By Sallie James
A city decision to allow construction of a four-story beachside mega-mansion on an undersized oceanfront parcel is having a ripple effect.
In the wake of the controversial Dec. 8 City Council decision, the Greater Boca Raton Beach and Park District has agreed to identify all privately owned, buildable beachfront properties, obtain available market values for the parcels and find out if council members would support an acquisition if it had public value.
“I am certainly not opposed to evaluating the possible acquisition of what beachfront property is available and how it could be used by the public,” said Commissioner Robert K. Rollins. “Let’s make sure we have the consensus of the City Council for us to move forward with this. They are our partner and would be responsible for going through with a bond issue.”
The discussion on beachfront property was spurred by a Dec. 16 letter from Boca Raton Mayor Susan Haynie requesting the district take such action. What could be built on privately owned oceanfront property has been a hot topic in Boca since the mega-mansion was approved for 2500 N. Ocean Blvd.
City Council members on Dec. 8 reversed a Zoning Board of Adjustment decision that prohibited construction of the 10,000-square-foot house. The Zoning Board of Adjustment had refused to approve variances for property width and front yard setbacks.
City Council members defended their decision, claiming the city would likely face litigation because more than a dozen such variances had been approved in the past.
Outraged residents warned that the four-story house would forever change the face of the beach, disorient nesting sea turtles, and set a precedent for future development.
Originally, property owner Natural Lands LLC had sought two variances to build the 10,432-square-foot house: an 11.5-foot variance from the minimum lot width of 100 feet; and a 14.7-foot variance from the minimum front yard setback of 25 feet.
When the issue was appealed to City Council on Dec. 8, the request for a front yard setback was dropped. Natural Lands LLC attorney Charles Siemon told the council the house was a “reasonable” use for the nonconforming parcel and the width variance was essential to make an economically beneficial use of the property.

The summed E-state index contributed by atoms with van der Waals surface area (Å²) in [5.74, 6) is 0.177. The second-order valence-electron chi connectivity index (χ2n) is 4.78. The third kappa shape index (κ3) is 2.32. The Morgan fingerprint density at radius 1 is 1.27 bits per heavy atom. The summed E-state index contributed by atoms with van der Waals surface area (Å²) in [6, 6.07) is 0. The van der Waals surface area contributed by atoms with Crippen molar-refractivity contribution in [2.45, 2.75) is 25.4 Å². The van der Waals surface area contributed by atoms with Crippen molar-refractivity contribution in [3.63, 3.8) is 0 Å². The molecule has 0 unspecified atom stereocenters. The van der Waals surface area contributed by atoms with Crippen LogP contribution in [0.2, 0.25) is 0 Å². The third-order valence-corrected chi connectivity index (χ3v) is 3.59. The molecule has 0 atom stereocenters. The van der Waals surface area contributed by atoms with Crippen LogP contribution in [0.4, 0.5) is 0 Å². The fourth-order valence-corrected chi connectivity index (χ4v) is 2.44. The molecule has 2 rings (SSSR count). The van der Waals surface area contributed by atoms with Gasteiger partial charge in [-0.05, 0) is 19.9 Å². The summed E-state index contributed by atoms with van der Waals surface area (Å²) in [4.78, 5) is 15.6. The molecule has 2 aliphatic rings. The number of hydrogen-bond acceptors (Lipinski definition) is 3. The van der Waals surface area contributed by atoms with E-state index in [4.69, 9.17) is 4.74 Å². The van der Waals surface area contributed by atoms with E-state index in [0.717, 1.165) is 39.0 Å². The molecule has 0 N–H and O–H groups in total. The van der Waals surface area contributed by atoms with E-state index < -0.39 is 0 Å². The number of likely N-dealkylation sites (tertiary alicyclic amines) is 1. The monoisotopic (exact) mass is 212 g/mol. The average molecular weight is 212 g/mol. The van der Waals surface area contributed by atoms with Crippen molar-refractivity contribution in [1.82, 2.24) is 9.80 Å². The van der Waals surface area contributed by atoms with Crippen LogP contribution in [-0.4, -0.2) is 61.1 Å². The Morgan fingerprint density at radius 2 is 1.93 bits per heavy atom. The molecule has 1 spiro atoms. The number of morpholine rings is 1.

Resident George O’Rourke said the city’s decision to approve the huge house on a nonconforming lot instantly increased the value of other beachside properties.
“What they have effectively done is made the (undeveloped) property more valuable. And now the mayor is suggesting that another entity (the district) buy remaining surrounding properties,” O’Rourke said. “What they have done is create extra value in these other properties now.”
Jack Fox, president of the Beach Condominium Association of Boca Raton and Highland Beach, was pleased to learn the district will begin researching the availability of undeveloped, privately owned beachfront properties.
“We were shocked the city would vote 4-1 to reverse the decision of their own zoning board,” Fox said. Fox said his condo association had worked with the city to get beach lighting reduced to better protect nesting sea turtles, noting that the city had even embedded lights in the roadway to help reduce area lighting.
“Here we are, after doing all that work, and someone wants to plop a 10,000-square-foot residence right on the beach that will have big windows and spread light everywhere,” Fox said. “The last thing we wanted was this monstrous residence built on these beaches.” Ú